If there is a page that deals with the use of napkins and wine glasses, can the heading be "napkins; wine glasses"? Do you think it's customary to use the semicolon in this way?

I'd appreciate your help.

  • 1
    I'd head-it-up thus: Napkins & Wine Glasses. Ditch the semicolon; it doesn't work. – Peter Point Oct 30 '16 at 3:38

Using a semicolon to separate items in a list is usually reserved for when those list items themselves contain commas. Otherwise, for listing items you would want to use a comma or a word like "and".

With a semi-colon, one of its other uses is to separate a phrase from an alternative of itself, for example:

"Today we are discussing the proper placement of dishware and cutlery; the finer points of catering."

The semicolon indicates that the second phrase (on the right of it) is meant as a restatement, or alternative statement, in relation to the phrase(s) on the left of it (the first part of sentence).

Using a semicolon in "napkins; wine glasses", could be misread as (or seem to ignorantly be) suggesting that "wine glasses" and "napkins" are alternative phrases with a common/shared meaning.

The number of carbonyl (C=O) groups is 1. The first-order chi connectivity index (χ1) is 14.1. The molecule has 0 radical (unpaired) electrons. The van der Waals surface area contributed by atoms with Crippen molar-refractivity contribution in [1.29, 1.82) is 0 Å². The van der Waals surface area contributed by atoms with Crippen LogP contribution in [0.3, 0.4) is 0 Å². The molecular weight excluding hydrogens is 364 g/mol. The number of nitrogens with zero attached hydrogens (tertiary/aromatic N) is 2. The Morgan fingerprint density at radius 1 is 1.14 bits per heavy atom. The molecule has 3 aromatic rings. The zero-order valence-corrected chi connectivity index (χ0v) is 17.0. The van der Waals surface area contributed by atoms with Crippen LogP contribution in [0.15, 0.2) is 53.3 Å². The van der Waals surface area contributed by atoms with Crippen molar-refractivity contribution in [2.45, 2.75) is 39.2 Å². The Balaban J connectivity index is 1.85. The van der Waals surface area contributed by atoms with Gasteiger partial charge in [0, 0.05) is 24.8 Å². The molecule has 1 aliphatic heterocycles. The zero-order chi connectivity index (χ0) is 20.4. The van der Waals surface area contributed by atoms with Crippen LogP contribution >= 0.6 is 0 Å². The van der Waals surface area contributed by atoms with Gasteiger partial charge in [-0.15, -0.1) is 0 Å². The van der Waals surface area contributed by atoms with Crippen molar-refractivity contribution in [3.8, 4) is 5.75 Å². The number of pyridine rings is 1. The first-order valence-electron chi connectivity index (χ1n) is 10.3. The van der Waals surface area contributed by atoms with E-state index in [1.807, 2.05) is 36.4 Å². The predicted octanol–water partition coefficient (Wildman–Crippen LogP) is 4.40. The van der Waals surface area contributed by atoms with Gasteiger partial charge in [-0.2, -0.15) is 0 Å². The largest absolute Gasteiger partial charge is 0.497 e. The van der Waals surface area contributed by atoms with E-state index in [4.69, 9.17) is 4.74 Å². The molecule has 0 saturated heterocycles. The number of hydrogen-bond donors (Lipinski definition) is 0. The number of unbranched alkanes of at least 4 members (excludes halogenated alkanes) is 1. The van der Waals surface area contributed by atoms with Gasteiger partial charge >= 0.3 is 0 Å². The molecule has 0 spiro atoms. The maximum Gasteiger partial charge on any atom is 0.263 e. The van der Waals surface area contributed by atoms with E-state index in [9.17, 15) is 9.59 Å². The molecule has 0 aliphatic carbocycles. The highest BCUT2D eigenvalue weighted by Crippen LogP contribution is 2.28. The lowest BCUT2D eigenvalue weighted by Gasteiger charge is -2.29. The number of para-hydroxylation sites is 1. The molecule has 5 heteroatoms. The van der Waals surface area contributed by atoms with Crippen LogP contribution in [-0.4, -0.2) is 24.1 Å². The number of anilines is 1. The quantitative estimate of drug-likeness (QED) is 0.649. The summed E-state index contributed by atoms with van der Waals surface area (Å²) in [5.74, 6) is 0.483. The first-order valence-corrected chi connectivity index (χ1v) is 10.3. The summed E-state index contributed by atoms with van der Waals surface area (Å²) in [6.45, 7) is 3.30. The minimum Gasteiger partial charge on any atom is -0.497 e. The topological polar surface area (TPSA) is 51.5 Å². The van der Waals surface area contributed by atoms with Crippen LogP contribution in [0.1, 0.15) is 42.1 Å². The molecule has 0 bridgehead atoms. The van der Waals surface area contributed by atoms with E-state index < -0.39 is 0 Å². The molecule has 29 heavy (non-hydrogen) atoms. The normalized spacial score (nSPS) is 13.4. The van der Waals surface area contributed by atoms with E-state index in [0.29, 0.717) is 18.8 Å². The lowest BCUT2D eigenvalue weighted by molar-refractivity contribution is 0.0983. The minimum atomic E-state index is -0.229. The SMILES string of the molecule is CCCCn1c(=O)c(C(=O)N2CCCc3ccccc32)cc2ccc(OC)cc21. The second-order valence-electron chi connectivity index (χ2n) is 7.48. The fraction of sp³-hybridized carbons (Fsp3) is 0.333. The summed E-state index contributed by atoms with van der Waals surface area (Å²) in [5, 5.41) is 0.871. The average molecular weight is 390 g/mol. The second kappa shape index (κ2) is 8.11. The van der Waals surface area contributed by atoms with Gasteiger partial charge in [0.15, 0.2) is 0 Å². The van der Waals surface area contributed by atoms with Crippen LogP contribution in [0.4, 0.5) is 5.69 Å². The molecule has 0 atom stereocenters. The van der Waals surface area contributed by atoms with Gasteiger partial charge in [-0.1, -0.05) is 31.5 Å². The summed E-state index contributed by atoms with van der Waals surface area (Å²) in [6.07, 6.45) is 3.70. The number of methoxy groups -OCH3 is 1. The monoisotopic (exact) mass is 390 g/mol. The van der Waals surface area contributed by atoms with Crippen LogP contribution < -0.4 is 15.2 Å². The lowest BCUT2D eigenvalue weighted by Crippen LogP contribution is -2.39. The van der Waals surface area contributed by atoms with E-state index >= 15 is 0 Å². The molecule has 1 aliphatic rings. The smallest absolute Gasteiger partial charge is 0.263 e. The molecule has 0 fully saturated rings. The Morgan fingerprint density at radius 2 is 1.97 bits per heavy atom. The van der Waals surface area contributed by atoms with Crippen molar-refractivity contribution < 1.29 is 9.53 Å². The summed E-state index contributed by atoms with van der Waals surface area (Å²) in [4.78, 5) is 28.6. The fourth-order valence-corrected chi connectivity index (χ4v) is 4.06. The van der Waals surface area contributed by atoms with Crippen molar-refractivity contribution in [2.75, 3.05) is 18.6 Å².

It could be seen as "napkins -- i.e., wine glasses".

But, again, if you have a list with commas, like authors in a publication, you could very well use a semicolon instead of a confusing amount of commas:

[Einstein1934] Einstein, Albert; Lovelace, Ada; Clause, Santa; "Getting from Here to There in an Instant: A Programmatic Means of Subspace Teleportation (a.k.a., Emojis for Christmas)", The Journal of Bette' Metaphysics, Vol. 19, No. 2, June 1934, NY, USA

  • "Today we are discussing the proper placement of dishware and cutlery; the finer points of catering." would seem more natural with the semicolon replaced by a colon or dash? – Apollyon Oct 30 '16 at 14:25

It is a journalistic standard to separate list items in headlines with commas.

In literature, the standard is to separate list items as one would in normal writing, but with the last item marked by an ampersand (&) symbol instead of the word "and".

So, to answer your question, it is not customary to use the semicolon that way.

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